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(Redirected from Anas strepera)
Photo © by carann
Suffolk, February 2014
Mareca strepera


46-58 cm (18-22 in)

  • Yellowish-orange legs
  • Small white patch on hind-wing
  • White belly, visible in flight


  • Greyish body
  • Noticeable vermiculations on breast
  • Brownish tertials
  • Black stern


  • Brown plumage, mottled and streaked
  • Orange sides to bill
Photo © by tacumshin
Carnsore, Ireland, April 2012

Similar Species

Female is easily confused with the slightly larger female Mallard. Look for white patch on hindwing and orange edges to the bill.


Breeding range very patchy and discontinuous in most of Europe. Scattered pockets in Iceland, the British Isles and in most Continental countries from western France to Russia where it becomes more widespread and the range is more continuous. Absent from Scandinavia, except a small part of east Sweden, and from much of the Mediterranean region but small numbers breed in Morocco and Iberia, Italy, the Balkans and Turkey. Some populations, as in Britain, are descended from introduced stock. Recently bred for the first time in the Channel Islands. Breeds widely across temperate Asia to northern China and may breed on Hokkaido. In North America breeds in central and southern Alaska, western and south-central Canada and the north-central and western USA south to California and Texas.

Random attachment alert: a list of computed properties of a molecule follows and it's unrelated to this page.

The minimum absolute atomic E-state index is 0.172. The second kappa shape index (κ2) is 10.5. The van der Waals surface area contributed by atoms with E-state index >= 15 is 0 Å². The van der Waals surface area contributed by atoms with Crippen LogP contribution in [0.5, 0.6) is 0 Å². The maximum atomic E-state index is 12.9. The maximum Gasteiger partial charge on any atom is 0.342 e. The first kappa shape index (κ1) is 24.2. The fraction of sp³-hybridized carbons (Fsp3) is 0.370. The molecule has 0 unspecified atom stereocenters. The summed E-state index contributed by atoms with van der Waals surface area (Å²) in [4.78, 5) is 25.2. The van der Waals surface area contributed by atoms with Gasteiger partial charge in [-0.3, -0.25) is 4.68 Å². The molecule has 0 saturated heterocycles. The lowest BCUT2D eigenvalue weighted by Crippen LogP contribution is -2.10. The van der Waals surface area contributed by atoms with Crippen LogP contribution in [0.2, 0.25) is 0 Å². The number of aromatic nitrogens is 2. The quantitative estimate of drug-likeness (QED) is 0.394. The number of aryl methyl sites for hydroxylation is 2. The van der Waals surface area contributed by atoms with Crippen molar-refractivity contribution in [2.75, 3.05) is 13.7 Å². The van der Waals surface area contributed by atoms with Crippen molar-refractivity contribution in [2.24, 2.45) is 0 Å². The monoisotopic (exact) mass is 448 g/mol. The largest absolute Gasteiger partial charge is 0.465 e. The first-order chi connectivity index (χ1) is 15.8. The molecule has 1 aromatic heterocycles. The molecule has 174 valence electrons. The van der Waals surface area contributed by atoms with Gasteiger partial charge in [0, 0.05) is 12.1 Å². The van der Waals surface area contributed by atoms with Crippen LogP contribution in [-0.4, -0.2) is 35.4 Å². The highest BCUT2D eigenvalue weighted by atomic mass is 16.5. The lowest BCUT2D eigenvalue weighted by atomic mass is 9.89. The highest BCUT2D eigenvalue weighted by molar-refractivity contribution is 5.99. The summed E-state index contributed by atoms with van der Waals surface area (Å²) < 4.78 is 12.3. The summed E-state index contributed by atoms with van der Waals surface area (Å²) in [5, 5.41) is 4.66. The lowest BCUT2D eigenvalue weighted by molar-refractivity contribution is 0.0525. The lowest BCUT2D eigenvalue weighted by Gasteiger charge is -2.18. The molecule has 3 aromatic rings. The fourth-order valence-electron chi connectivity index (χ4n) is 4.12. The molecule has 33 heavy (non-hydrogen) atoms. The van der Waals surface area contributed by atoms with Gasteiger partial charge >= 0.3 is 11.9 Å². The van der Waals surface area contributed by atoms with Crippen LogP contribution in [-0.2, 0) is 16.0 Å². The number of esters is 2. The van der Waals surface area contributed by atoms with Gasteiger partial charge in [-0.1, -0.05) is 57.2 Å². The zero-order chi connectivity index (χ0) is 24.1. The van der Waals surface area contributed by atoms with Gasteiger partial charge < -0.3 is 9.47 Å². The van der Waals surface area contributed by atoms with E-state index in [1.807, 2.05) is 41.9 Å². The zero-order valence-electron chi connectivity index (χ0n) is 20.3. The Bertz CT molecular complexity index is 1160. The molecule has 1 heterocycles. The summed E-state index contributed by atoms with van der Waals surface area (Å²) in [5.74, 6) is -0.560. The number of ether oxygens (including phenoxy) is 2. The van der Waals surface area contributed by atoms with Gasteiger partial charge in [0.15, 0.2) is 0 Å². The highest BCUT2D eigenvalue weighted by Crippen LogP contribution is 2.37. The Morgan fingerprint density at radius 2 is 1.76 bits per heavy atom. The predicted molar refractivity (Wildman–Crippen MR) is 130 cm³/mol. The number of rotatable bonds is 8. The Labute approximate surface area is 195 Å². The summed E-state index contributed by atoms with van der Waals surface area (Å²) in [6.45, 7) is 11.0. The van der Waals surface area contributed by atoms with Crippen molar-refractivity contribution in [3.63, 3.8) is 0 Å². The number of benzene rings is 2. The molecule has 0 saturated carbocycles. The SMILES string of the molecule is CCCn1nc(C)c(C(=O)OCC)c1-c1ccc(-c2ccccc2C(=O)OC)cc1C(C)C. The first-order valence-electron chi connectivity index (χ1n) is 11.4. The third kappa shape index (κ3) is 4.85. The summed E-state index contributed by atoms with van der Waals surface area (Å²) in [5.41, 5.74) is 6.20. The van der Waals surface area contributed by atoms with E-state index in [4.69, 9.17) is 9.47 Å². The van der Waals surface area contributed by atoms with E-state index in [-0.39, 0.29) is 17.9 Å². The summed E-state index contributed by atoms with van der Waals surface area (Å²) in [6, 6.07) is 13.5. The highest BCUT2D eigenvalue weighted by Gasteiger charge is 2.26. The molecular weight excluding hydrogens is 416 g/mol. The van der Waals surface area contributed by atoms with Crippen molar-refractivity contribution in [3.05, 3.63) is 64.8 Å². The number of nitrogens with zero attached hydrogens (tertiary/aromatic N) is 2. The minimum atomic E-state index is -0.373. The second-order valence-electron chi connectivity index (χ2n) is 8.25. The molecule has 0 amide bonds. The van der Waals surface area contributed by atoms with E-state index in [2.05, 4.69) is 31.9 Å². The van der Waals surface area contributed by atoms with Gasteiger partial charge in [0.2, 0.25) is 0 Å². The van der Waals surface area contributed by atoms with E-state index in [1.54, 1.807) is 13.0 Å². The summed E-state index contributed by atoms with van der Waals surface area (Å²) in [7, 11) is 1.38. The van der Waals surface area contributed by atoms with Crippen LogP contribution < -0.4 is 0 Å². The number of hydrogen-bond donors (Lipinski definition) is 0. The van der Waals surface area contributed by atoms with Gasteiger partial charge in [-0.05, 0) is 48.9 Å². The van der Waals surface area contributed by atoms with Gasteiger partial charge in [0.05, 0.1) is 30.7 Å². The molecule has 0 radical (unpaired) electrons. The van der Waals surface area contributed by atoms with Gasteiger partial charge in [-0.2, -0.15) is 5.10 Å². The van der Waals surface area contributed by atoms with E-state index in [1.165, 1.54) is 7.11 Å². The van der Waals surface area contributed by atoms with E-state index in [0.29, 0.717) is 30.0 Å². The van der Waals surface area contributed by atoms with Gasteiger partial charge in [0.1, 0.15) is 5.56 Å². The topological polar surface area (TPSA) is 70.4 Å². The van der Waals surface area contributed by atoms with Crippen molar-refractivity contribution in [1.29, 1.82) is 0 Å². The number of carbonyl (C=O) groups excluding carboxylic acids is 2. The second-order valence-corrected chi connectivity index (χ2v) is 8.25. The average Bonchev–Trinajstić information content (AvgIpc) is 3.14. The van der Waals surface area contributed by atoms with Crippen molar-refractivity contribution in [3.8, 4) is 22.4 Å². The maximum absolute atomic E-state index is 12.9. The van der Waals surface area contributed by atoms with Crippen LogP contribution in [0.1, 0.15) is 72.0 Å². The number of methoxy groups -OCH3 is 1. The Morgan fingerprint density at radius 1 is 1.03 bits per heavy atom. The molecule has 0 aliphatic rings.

Resident in much of western European range, except Icelandic birds which winter in Britain, but from central Europe to Asia mainly a summer visitor. In winter becomes more widespread in Britain, western Europe and around the Mediterranean.

Winters in small numbers in North Africa, notably in Tunisia and in the Nile Valley, rarely south of the Sahara. North American birds winter throughout southern half of USA and south to Guatemala.

Photo © by markranner
Lincolnshire, England, October 2009


Formerly placed in the genus Anas.


There are 2 subspecies[1]:

  • M. s. strepera:
  • M. s. couesi:
  • Formerly Fanning Islands (central Pacific). Extinct ca 1874


Breeding: well vegetated swamps and lakes in open lowland areas.
Non-breeding: often on reservoirs and gravel pits, locally also on estuaries.


A fresh-water surface-feeding duck; very gregarious.


Their vegetarian diet consists of the seeds, leaves, roots and the stems of aquatic plants.


Call: a wheezy whistle.


  1. Clements, J. F., T. S. Schulenberg, M. J. Iliff, D. Roberson, T. A. Fredericks, B. L. Sullivan, and C. L. Wood. 2017. The eBird/Clements checklist of birds of the world: v2017, with updates to August 2017. Downloaded from http://www.birds.cornell.edu/clementschecklist/download/
  2. Birdwatchers Pocket Guide ISBN 1-85732-804-3
  3. Collins Pocket Guide to British Birds 1966
  4. Collins Field Guide 5th Edition ISBN 0 00 219900 9
  5. Handbook of the Birds of the World Alive (retrieved June 2015)

Recommended Citation

External Links

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